Festivals, Fireworks & $5 Dinners: Welcome to Kuala Lumpur

In 2008, after an exhilarating three years exploring Southeast Asia, my husband David and I decided to settle down for a little while in Malaysia’s capital, Kuala Lumpur (KL). This modern, dynamic city offered all the comforts of home and we really liked the low cost of living, but most of all, we loved the city. Plain and simple.

To start with we rented an apartment in the upscale “Golden Triangle” neighbourhood. This is the trendiest part of KL, right in the city centre, with incredible views of the iconic Petronas Towers and the Menara Tower. We were treated to a light show from our living room window every night as the Menara changed colours. Shopping was within a short walk and a hawker centre, with cheap, delicious local food, was just around the corner.

As nice as it was living there, it was a little too close to the action—nearby nightclubs played loud music well into the night—so, seeking a little peace and quiet, we started looking for another home.

We settled on Brickfields, a residential area right in the heart of Little India. We soon found a fantastic furnished, two-bedroom apartment. It was on a high floor of a modern complex, meaning we had great views. It also had a big swimming pool and 24-hour security—and, at less than $600 per month, it was a real bargain. (You can still get similar two-bedroom properties in the neighbourhood from $575 to $800 per month.)

The monorail station was just 50 metres from our front door or a five-minute walk would have us at KL Sentral train station. We never needed to own a car, which is a real advantage to living in KL. Our apartment was also just across the street from one of the city’s largest Hindu temples so we got to see plenty of colourful celebrations throughout the year. Occasionally we would leave our building and walk into the middle of a parade of devotees happily celebrating some special event, dressed in vibrant saris and shiny bangles, bindis and blessings adorning their foreheads. Drummers would beat a hypnotic tempo as vendors set up shop nearby, hoping to tempt the crowds with fragrant curry puffs and sweet Indian treats.

The neighbourhood was wonderfully quiet at night. The only sound we ever heard was the occasional distant pop and fizz of fireworks—holidays, celebrations, festivals…Malaysia loves to party.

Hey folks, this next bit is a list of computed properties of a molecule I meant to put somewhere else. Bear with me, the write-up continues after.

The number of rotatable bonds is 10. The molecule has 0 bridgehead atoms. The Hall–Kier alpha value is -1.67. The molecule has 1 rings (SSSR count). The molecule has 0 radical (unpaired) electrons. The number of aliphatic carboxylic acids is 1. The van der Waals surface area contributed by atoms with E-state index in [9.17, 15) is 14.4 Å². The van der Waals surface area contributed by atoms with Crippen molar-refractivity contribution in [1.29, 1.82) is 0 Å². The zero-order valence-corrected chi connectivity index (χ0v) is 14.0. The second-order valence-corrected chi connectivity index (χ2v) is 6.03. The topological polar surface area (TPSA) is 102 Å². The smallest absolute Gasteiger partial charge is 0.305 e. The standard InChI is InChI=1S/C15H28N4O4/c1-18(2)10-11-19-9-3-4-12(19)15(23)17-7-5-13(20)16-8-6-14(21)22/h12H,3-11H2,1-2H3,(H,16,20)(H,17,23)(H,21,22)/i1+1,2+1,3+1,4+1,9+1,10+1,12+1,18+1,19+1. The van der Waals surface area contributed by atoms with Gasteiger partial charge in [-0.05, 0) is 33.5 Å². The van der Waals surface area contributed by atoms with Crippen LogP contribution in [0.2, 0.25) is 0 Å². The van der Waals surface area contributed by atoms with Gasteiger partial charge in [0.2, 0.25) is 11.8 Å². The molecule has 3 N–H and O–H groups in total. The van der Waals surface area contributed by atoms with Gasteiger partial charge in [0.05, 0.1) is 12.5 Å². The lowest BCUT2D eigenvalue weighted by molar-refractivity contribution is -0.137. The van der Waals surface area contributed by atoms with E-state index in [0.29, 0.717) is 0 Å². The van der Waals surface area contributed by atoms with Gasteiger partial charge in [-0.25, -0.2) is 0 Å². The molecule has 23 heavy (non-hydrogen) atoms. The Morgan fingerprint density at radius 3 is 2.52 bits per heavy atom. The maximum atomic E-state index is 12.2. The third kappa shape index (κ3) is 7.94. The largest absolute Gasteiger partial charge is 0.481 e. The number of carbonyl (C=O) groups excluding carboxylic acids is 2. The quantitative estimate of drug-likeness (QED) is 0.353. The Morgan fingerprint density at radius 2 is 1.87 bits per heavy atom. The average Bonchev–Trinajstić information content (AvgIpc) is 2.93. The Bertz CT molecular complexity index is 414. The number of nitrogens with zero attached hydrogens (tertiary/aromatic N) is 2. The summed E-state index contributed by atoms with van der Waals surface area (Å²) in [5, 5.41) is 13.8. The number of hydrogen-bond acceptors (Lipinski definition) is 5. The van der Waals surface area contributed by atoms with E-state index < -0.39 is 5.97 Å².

Our own little tradition was a Thursday night visit to the pasar malam, or night market. This is where we would come to stock our kitchen with mangoes, fresh produce, meat and fish. The vendors got to know us and we never needed to haggle over a price. We’d often take home some just-prepared street food—perhaps some fiery beef rendang or satay sticks with delicious peanut sauce—a huge meal for the two of us never cost more than $5. If we chose to eat out, the bill would run to about $13 at an air conditioned, indoor place, leaving plenty of money for occasional shopping sprees or spur of the moment trips to explore the region further.

The only drawback for us—though many expats would consider it a benefit—was the unchanging climate. It stays at a pretty constant 28 C to 32 C year-round. But it’s far from unbearable, we spent two happy years here before making the move to Hanoi, Vietnam, with its more seasonal climate—and we come back to visit as often as we can.

On our recent trip back to KL, a visit to our beloved Brickfields was a must. There’s been development of course, new skyscrapers, fancy hotels and a swanky shopping centre. But, for all it’s gained, the old neighbourhood hasn’t lost any of its charm.

There’s new business, growth and wealth here, and amidst it all there’s still the colourful people that make this neighbourhood so special. The Hindu temples are still active, the devotees still celebrating life, the dozens of restaurants selling vegetarian food and spicy cuisine are still packed every night and dinner for two at the night market still costs less than $5. As we wandered through this enchanting neighbourhood on our last night in KL, we were treated to fireworks. Some things never change.

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